– Random Forest with data from 2012 to 2016 achieved an accuracy of 68%. This model is based on the number and location of solar panels as well as geographical features like hills that can block sunlight. Like decision trees, random forests need powerful computers to run.

– Light Detection and Ranging (LIDAR) data can be used to predict solar power production but its accuracy is reduced because it does not account for the time of day or sun position, which are crucial factors in predicting electricity generation.

1800w solar generator

Grid stabilization with increased renewable energy.

AI and solar PVWith the growing environmental concerns about climate change and the need for decarbonization, many private sector organizations, governments, and civil society have committed to a 100% renewable energy future.

As of late 2016, more than 300 cities, municipalities, and regions including Frankfurt, Vancouver, Sydney, San Francisco, Copenhagen, Oslo, Scotland, Kasese in Uganda, Indonesia’s Sumba island and the Spanish Island of El Hierro have demonstrated that transitioning to 100% RE is a viable political decision.

It is no doubt such ambitious targets to transition to 100% renewables will require new tools, concepts, and technologies to cope with the increased penetration of intermittent renewable energy into the grid. The good news is that technological developments, in the artificial intelligence and analytics space have already created tools and solutions needed to enable the decarbonization of the economy according to the International Renewable Energy Agency (IRENA).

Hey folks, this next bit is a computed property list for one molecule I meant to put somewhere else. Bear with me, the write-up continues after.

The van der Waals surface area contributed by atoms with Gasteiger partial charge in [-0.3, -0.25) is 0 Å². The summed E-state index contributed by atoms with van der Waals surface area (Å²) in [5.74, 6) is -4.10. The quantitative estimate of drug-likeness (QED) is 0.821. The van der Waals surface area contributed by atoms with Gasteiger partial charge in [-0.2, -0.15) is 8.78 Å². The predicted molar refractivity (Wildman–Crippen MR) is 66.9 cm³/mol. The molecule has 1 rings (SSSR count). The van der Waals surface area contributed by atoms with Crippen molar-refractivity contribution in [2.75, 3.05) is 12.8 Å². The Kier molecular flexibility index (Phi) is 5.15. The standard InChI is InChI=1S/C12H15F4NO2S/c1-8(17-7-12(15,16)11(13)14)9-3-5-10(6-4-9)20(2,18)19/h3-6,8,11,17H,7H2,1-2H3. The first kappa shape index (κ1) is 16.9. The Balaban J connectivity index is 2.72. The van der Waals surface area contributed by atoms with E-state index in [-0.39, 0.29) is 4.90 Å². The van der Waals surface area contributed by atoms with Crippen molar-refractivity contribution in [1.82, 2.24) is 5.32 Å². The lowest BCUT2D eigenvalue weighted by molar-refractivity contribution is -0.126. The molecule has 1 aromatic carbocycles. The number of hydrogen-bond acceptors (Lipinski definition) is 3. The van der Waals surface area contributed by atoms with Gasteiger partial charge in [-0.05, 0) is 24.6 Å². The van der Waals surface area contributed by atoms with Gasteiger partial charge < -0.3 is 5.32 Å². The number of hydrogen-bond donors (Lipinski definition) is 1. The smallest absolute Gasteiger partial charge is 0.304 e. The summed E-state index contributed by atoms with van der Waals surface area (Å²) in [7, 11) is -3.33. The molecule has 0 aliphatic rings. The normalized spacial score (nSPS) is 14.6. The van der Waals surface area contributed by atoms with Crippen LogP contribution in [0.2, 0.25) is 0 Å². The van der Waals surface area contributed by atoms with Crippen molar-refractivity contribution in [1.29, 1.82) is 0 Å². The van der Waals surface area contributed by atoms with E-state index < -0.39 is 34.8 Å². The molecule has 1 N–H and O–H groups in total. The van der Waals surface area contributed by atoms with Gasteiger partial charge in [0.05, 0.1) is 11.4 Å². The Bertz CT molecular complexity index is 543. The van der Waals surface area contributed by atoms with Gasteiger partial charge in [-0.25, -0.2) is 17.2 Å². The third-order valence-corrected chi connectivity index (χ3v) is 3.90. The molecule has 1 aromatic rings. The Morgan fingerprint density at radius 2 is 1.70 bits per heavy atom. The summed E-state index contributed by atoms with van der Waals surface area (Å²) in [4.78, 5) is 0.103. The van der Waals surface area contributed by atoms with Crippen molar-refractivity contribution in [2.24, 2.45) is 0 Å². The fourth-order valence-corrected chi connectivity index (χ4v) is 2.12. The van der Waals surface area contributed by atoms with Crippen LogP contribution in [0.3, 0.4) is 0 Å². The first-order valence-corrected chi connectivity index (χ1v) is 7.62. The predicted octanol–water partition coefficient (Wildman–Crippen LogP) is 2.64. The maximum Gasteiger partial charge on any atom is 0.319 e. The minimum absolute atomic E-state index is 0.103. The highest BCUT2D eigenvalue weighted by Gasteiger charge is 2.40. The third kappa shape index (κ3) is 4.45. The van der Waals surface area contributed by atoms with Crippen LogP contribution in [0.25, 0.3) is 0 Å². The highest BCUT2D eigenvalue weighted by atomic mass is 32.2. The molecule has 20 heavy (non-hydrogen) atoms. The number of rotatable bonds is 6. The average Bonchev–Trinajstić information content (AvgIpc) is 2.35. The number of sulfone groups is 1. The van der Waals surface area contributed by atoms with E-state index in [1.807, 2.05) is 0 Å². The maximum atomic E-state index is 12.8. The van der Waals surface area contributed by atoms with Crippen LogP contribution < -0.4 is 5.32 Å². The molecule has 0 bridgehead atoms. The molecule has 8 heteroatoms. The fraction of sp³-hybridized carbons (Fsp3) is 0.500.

As such, the International Renewable Energy Agency (IRENA) has developed solutions in its recent report on the “Innovation Landscape for a Renewable Powered Future” which provides a toolbox of solutions for policymakers and guidance on how to apply them system-wide in a coherent and mutually-reinforcing way.

In particular, these solutions center around the application of digital technologies such as Artificial Intelligence (AI), big data and analytics in increasing flexibility in the system for larger integration of renewable energy.

According to IRENA, Artificial Intelligence (AI) and big data, the Internet of Things and batteries are innovative solutions that will enable massive solar and wind use and amplify the transformation of the power sector based on renewables.

Why AI, Big-Data, and Analytics?

The increasing electrical loads such as electric cars, energy storage (batteries or pumped hydro) as well as decentralized renewable energy power such as rooftop solar PV systems, commercial solar, and wind power systems will need a more stable grid or a smart grid.

A smart grid is able to learn and adapt based on the load and amount of variable renewable energy put into the grid as a result of having lots of rooftops solar PV, other extra loads to the grid such as electric cars, energy storage (batteries and pumped hydro) and increasing decentralized intermittent renewable energy.